Deborah Kasman

To Chemotherapy–Or Not!

I had breast cancer twice. My first time I made an educated choice not to start aromatase inhibitors (AIs). With early stage premenopausal cancer, overall survival rates were the same, on or off AIs. (There is 13% increased chance of reoccurrence off AIs). I chose survival rates and lifestyle. I am very active and wanted to avoid muscle and joint aches, osteoporosis and possible diabetes.  
I felt like I was in Vegas, spinning in Russian Roulette. I chose the wrong number and lost. Two years later, I grew another breast cancer on the same side, in breast tissue remaining after my mastectomy. Now there were two metastases in axillary lymph nodes. My survival rates markedly declined. I had difficult choices to try to improve my odds. 

The Waves of Los Lobos

“About ten months after my cancer treatments (two surgeries, chemotherapy and radiation), my cousin came from Israel, and we ventured up the California coast at a slow pace. Nature is healing for me. I was mesmerized by the deep turquoise swirls and the power of the ocean churning against the cliffs at Los Lobos State Park. I started painting what I felt, and this image emerged. “Nature is healing; chemotherapy and radiation strips away one’s known self, and a new process of rebirth begins. I believe this artwork is myself nurturing what will come as I heal in the arms of Mother Nature–whose power to heal breathes deeply in my heart.”

Free to Be . . .

As a single parent most my children’s lives, my identity fixated on motherhood. I managed their successes, failure, moods and challenges. I was at the helm of our ship.
As they entered their teens, they described my steering as “stupid.” So, I shifted from captain to astronomer, helping them navigate by reading the stars. Taking a backseat was uncomfortable, and I bit my tongue (a lot!), rather than elicit another battle. I surrounded them with trustworthy adults, recognizing the same advice uttered from a different adult became morsels of wisdom in their eyes. As an astronomer, I had subtle influence helping them notice signs that could lead away from entropy and towards marvelous constellations instead.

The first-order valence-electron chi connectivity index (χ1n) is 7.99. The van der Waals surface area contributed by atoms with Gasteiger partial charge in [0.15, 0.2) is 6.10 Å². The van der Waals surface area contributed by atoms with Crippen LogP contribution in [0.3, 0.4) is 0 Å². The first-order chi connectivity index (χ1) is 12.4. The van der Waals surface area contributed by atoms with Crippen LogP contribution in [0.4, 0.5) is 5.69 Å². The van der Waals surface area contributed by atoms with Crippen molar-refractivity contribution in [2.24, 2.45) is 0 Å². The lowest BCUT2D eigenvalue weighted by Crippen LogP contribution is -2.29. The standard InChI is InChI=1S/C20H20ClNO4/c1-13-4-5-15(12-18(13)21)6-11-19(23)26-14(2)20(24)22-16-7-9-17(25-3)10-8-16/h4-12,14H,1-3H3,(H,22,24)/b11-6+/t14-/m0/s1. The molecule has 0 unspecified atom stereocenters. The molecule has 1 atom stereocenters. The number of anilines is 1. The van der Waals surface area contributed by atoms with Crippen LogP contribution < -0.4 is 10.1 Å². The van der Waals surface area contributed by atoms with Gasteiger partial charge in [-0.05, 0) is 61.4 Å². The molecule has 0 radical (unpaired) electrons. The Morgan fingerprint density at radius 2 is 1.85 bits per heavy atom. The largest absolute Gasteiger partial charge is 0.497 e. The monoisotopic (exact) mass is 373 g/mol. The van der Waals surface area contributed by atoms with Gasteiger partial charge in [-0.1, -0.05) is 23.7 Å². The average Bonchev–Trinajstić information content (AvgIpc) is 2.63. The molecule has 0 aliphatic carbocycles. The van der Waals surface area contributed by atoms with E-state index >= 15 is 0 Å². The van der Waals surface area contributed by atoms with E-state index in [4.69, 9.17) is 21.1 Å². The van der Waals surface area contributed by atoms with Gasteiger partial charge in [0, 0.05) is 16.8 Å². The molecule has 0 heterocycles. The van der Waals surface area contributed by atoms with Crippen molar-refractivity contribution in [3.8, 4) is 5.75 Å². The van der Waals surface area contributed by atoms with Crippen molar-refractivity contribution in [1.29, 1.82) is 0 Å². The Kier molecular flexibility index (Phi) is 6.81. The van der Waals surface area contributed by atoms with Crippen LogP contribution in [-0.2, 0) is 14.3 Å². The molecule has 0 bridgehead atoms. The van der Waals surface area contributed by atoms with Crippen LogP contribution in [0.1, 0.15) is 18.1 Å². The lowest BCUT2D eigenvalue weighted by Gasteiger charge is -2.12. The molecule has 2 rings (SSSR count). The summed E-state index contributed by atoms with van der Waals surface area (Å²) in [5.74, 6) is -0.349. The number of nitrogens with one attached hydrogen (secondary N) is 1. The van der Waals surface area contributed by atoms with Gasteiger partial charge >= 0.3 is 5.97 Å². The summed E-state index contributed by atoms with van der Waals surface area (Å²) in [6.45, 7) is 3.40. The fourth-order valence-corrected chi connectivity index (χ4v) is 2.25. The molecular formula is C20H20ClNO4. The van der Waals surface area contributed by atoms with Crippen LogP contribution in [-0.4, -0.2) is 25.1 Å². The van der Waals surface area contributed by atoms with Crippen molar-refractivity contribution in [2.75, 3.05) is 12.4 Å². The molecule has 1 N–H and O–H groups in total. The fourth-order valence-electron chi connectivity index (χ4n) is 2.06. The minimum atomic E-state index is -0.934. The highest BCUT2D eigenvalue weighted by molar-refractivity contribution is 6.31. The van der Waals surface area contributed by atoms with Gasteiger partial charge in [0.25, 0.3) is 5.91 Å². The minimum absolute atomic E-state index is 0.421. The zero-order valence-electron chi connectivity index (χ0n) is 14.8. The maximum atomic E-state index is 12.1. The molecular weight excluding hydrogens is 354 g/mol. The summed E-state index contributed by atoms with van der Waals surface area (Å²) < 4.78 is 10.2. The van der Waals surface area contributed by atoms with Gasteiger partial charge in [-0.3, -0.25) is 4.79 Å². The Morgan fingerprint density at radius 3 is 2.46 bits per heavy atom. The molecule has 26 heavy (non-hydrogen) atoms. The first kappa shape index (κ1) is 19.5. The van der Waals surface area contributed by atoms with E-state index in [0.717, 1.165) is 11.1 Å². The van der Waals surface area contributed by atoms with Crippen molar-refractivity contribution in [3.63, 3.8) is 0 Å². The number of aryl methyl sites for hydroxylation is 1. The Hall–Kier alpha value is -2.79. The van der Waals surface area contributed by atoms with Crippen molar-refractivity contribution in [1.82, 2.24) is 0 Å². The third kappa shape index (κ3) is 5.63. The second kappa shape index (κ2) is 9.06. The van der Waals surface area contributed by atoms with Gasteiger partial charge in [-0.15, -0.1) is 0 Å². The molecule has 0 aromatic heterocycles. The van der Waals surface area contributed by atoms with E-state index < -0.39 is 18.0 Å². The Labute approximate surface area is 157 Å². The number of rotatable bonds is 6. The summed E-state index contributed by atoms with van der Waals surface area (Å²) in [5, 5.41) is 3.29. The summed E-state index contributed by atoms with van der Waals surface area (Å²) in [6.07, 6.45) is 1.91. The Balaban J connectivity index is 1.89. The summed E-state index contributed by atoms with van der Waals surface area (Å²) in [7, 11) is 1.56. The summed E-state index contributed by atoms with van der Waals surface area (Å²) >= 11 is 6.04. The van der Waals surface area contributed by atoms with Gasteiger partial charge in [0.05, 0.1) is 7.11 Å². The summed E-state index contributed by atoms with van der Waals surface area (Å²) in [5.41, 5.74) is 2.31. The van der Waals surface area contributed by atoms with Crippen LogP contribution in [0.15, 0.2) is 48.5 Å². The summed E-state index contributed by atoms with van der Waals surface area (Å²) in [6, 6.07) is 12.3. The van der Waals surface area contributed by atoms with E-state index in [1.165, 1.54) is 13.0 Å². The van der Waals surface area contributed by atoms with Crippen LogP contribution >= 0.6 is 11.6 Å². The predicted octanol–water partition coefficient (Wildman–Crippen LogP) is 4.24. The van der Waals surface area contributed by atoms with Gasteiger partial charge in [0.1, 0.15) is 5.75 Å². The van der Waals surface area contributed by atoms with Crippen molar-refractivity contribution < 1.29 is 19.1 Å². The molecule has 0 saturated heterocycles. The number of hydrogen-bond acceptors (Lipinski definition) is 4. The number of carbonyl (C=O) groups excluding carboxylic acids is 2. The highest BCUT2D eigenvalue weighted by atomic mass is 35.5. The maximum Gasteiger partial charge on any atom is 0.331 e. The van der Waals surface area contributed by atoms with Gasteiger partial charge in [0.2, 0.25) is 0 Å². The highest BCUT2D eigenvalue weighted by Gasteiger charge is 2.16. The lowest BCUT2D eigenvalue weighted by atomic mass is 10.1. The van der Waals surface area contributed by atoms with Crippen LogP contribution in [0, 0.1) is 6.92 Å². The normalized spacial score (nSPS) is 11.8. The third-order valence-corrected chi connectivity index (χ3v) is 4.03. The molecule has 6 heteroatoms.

Reflection in the Mirror

I love my bathroom–after all, I picked the flooring and all the finishes, including the mirror spanning the wall opposite the shower. One morning, I step out of the shower, drying my underarm, when a bump under my breast reflects in the mirror. When my arm is down, it’s gone. When my arm is up, it’s there. Is it a cyst? Did I hit my chest? Is it in my breast? Oh, well, I’m late to work, so I run off.
bridge of compassion

Bridge of Compassion

Deborah Kasman

About the artist: 

Deborah Kasman is a family physician and bioethicist who has straddled both careers. She has always loved the arts and was an active photographer until she started a family. As her children grew older, she decided to take up painting and learned a method called Intentional Creativity. This process and productivity has allow her a wonderful release and form of expression for her internal state. 

About the artwork:

“As I entered bioethics full time, I was struggling to define my career and goals. During a five-month course of developing my story and ‘legend,’ I realized my role as bioethicist was to build bridges of compassion. I once had a deep spiritual experience in which I felt compassion, and in this painting I tried to convey what compassion feels like. My role is to create space for this compassion to occur between healthcare providers and their patients and families. The painting depicts a ribbon …

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bless our children - kasman

Bless Our Children


Deborah Kasman

About the artist: 

Deborah Kasman is a family physician and mother of two teens. A practicing clinician and academic bioethicist, she works as a bioethics director for Kaiser Permanente in southern California. “Two-and-a-half years ago, I started painting to reconnect to my own soul, having gone through my own experience of trauma while raising a child with undiagnosed Asperger’s syndrome, who had uncontrollable rages. I paint by a method called Intuitive Painting, whose mantra is ‘the canvas can hold all of your feelings.’ “

About the artwork:

“I was in a painting class when Adam Lanza shot and killed twenty-six people, mostly children, in a Newtown, CT, elementary school. While our country mourned the loss of those individuals, I also mourned for Adam and his mother, whose deaths were tragic as well. My experience with my own family members who had suffered from mental illness gave me insight into Adam’s fear and angst. In ‘Bless Our Children,’ a woman sobs under a weeping willow tree in the …

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